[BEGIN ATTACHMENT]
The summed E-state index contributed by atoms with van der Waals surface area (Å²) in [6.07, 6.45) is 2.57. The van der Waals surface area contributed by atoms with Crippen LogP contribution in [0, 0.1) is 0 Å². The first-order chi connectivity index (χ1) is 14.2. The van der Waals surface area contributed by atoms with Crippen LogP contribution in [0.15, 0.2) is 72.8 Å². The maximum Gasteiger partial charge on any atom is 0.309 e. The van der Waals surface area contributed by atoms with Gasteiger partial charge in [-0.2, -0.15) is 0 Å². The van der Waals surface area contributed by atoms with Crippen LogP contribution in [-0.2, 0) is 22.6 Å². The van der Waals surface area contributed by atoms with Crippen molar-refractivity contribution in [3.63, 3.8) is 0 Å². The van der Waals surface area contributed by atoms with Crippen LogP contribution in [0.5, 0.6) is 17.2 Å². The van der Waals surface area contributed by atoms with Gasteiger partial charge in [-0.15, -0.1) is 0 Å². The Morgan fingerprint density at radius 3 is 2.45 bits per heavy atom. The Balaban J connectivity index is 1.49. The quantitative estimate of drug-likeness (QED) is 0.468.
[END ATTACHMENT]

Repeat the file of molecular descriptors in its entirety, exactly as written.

The summed E-state index contributed by atoms with van der Waals surface area (Å²) in [6.07, 6.45) is 2.57. The van der Waals surface area contributed by atoms with Crippen LogP contribution in [0, 0.1) is 0 Å². The first-order chi connectivity index (χ1) is 14.2. The van der Waals surface area contributed by atoms with Crippen LogP contribution in [0.15, 0.2) is 72.8 Å². The maximum Gasteiger partial charge on any atom is 0.309 e. The van der Waals surface area contributed by atoms with Gasteiger partial charge in [-0.2, -0.15) is 0 Å². The van der Waals surface area contributed by atoms with Crippen LogP contribution in [-0.2, 0) is 22.6 Å². The van der Waals surface area contributed by atoms with Crippen molar-refractivity contribution in [3.63, 3.8) is 0 Å². The van der Waals surface area contributed by atoms with Crippen LogP contribution in [0.5, 0.6) is 17.2 Å². The van der Waals surface area contributed by atoms with Gasteiger partial charge in [-0.15, -0.1) is 0 Å². The Morgan fingerprint density at radius 3 is 2.45 bits per heavy atom. The Balaban J connectivity index is 1.49. The quantitative estimate of drug-likeness (QED) is 0.468.